Article by Mr Wessels, College Grade 10 Grade Tutor.


As suicide has become a prevalent topic in latest news with several people deciding to take their own lives, I thought l should share my story regarding suicide and the effects it has on one’s life.

As a young boy, I grew up in a home where I had the privilege of having three wonderful male role models in my life. Father was well known around the community and he got along with so many people. I saw my father as my hero, as someone who I could talk with, play with and find comfort with during scary nights and scary situations. Being in nursery school, I wanted to do so many activities, and to be the best in every activity, just to see how proud I could make my father and my grandfathers. 

When l went into Grade 1, my father was my first rugby coach and all I wanted to be like was Joost van der Westhuizen, wearing the number 9 on my back.

Every Saturday we would go to Loftus Versfeld stadium to watch the Blue Bulls play in the Currie Cup and spend quality time together as a family but also as a father and son. During 1996, we moved into a new home, and everything was being demolished and rebuilt, and I remember clearly a photo being taken of my first rugby game for my new school with the green jersey and a yellow number and my father’s face being just lit up. 

Up until then, everything in my life felt better than perfect. Until the terrible year of 1998. This was the year that my father decided to take his own life. The hardest part of this was the fact that my mother and I were the first to discover the body, as he decided to shoot himself in our garage. I was 8 years and 8 months old at the time. It is an image that will be with me for the rest of my life. It is an image that no 8-year-old should ever experience in their lives. The thoughts that went through my mind as an 8-year old were: Is this real? This cannot be true? That is not him, maybe he just went for a drive? But after seeing several ambulances arrive, police patrolling our home and people coming to visit and mourn with us, I knew that this was final.

 But why? That question still remains with me today. Why did father do it? Why did father leave us behind? Why did my hero specifically leave me behind? Just a couple of nights before my father and I had played a game of pool till late in the evening and father told me we were going to buy a new house with a yard as big as a cricket field.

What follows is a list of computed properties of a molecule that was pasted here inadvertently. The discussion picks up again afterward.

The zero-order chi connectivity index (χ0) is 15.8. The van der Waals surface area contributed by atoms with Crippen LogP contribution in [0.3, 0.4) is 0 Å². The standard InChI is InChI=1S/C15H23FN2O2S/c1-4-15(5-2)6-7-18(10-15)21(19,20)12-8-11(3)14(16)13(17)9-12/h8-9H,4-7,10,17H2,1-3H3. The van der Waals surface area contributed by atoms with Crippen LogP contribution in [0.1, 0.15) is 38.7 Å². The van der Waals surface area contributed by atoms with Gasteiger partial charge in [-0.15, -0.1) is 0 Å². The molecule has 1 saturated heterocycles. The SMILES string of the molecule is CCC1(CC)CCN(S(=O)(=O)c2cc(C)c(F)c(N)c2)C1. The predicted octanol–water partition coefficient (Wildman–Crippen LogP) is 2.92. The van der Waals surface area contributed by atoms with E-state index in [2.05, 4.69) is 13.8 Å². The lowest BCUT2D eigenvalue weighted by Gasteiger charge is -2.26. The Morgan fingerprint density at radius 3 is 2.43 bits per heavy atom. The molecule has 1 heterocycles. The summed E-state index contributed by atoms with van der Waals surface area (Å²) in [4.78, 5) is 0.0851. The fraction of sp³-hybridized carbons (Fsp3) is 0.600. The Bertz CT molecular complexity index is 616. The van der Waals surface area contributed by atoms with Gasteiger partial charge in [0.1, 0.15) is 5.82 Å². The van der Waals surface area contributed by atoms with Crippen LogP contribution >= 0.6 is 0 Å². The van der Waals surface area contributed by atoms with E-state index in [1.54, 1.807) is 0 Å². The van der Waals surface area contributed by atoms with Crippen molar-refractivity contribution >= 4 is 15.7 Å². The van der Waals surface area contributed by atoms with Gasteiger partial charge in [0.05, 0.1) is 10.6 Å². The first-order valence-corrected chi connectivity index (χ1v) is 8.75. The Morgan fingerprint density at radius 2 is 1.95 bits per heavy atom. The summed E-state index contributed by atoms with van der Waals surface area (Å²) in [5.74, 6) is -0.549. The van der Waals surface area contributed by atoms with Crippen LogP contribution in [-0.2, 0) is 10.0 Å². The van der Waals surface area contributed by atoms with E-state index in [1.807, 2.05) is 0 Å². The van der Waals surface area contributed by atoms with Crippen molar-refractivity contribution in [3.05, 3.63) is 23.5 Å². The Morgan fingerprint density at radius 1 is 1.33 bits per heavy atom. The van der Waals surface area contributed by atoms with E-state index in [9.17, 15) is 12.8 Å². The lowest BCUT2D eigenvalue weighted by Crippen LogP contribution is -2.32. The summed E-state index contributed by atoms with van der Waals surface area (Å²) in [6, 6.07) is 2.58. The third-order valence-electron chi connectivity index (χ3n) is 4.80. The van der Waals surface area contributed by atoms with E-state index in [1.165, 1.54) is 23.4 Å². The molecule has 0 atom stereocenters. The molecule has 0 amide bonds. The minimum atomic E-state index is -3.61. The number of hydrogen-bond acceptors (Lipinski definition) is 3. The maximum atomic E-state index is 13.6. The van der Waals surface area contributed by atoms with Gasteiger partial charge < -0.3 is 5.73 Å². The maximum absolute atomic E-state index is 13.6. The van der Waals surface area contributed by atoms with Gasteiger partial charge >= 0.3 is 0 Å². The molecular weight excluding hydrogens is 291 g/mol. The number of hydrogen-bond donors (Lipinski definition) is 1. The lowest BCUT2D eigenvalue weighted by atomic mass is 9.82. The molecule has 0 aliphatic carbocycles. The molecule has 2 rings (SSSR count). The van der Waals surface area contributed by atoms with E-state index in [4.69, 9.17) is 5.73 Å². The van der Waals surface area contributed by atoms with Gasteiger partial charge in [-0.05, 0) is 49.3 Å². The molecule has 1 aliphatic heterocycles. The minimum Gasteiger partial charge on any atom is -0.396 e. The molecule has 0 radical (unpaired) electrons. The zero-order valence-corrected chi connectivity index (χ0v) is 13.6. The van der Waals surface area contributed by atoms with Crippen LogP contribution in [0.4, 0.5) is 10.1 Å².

One never actually gets an answer to any of these questions, because there is no one to answer them. My mother did not have any answers, my brother did not have answers and my family also did not have any answers to any of my questions. I still remember standing at the funeral as the hearse drove away and suddenly realising that this would be last time I would ever see my father, and running after it as quickly as I could and breaking down in tears. I knew that this would be forever – no one would ever be able to take that place in my heart again. And if it 1998 was not enough, my grandfather decided to take his life as well later in that year, with some of the reasons being that he could not live without his son. Another one of my role models deciding to take his life. Two suicides in the space of a year.

As I grew older, I often struggled without a male figure in my life. My mother became our mother and father at the same time. Often, I was really struggling inside but then I would look at my mother and realise the number of struggles she was facing, but she never complained and she never deserted us, because she had to remain strong for me and my brother’s sake. During my teenage years, I often struggled with my emotions and could not always control my anger and frustrations. Some days went by when I often felt that I should follow my father’s example, but I knew I was stronger than that. My mother fought for us and brought us up to face our fears directly, and we did face many fears together, and therefore I knew I was stronger than that.